The greatest fear for most is fear of the unknown. Our knowledge of death and the dying process certainly triggers that fear for many. Although it has been depicted as such, death is anything but morbid. We are told it means things have ended, decayed, and been lostâ¦ gone forever. Death is identified with grief, tears and sadness. This fear of the unknown relates not only to physical death but the multitude of life experiences that court change. The unknown can be a paralyzing factor that keeps individuals stuck in circumstances that are disempowering, victimizing, painful and uncomfortable. We get so comfortable being uncomfortable that it appears easier than embarking on the unknown. Fear and negativity would have us believe the unknown holds deathâ¦it is the story we tell ourselvesâ¦the stuff we make upâ¦the illusion within the illusionâ¦or is it?
Perhaps the death we fear and run from is not really the end but actually the beginning. Can something dying be its gift for new life? Is it possible we are meant to experience dying on a continual basis for the purposes of ultimate creation and connection to others and âwho we really areâ? Could dying and birthing be one in the same? Is death actually a shedding of layers throughout life, so we continue living the immortality of the spirit â dispensing of thoughts, beliefs, habits, patterns, dis-eases, discomfort, relationships, environments, and energy that no longer serves the individual.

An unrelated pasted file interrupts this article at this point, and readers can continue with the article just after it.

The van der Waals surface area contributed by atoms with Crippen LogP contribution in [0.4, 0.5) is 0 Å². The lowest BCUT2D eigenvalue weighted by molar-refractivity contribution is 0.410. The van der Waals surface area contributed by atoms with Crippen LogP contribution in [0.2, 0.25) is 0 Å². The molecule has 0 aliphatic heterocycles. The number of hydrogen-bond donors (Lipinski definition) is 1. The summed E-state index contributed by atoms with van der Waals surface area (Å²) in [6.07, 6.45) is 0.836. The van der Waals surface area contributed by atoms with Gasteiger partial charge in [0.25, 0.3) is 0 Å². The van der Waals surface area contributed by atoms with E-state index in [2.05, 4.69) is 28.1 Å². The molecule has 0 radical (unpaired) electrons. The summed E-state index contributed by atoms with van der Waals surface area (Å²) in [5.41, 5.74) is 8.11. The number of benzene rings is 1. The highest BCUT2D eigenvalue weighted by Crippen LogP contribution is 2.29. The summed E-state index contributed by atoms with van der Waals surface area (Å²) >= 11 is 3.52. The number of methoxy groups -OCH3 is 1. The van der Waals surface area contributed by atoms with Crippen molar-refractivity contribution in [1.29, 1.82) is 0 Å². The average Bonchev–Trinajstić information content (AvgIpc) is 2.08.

Many walking are already âdeadâ â living unconscious lives without feeling -disconnected from themselves, others and their passion â moving day to day by habit rather than by choice â settling for what is their circumstance instead of seeing it as the platform from which to create. For so many today, their âendâ is already hereâ¦physical death would matter not. In this moment, if you are not truly alive, then die to who you have been and live the life you deserve. Be passionateâ¦Be a dreamerâ¦ Choose to live the I’M Possible dream rather than the impossible one.